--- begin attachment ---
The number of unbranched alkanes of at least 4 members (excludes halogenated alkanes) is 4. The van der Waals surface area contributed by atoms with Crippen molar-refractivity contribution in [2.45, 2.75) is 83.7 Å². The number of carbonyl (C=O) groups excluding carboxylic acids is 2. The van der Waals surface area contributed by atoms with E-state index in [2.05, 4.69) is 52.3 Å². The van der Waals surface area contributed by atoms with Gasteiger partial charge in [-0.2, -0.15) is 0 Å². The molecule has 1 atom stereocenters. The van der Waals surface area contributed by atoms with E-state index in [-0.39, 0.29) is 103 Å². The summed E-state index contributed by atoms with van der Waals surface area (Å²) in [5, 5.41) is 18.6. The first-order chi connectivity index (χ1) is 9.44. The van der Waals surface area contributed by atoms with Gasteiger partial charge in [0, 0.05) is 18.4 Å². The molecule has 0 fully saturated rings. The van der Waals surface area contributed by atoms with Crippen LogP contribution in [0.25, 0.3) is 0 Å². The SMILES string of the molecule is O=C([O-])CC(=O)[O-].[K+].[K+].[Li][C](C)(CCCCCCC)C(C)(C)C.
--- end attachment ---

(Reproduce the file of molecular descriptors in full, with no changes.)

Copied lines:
The number of unbranched alkanes of at least 4 members (excludes halogenated alkanes) is 4. The van der Waals surface area contributed by atoms with Crippen molar-refractivity contribution in [2.45, 2.75) is 83.7 Å². The number of carbonyl (C=O) groups excluding carboxylic acids is 2. The van der Waals surface area contributed by atoms with E-state index in [2.05, 4.69) is 52.3 Å². The van der Waals surface area contributed by atoms with Gasteiger partial charge in [-0.2, -0.15) is 0 Å². The molecule has 1 atom stereocenters. The van der Waals surface area contributed by atoms with E-state index in [-0.39, 0.29) is 103 Å². The summed E-state index contributed by atoms with van der Waals surface area (Å²) in [5, 5.41) is 18.6. The first-order chi connectivity index (χ1) is 9.44. The van der Waals surface area contributed by atoms with Gasteiger partial charge in [0, 0.05) is 18.4 Å². The molecule has 0 fully saturated rings. The van der Waals surface area contributed by atoms with Crippen LogP contribution in [0.25, 0.3) is 0 Å². The SMILES string of the molecule is O=C([O-])CC(=O)[O-].[K+].[K+].[Li][C](C)(CCCCCCC)C(C)(C)C.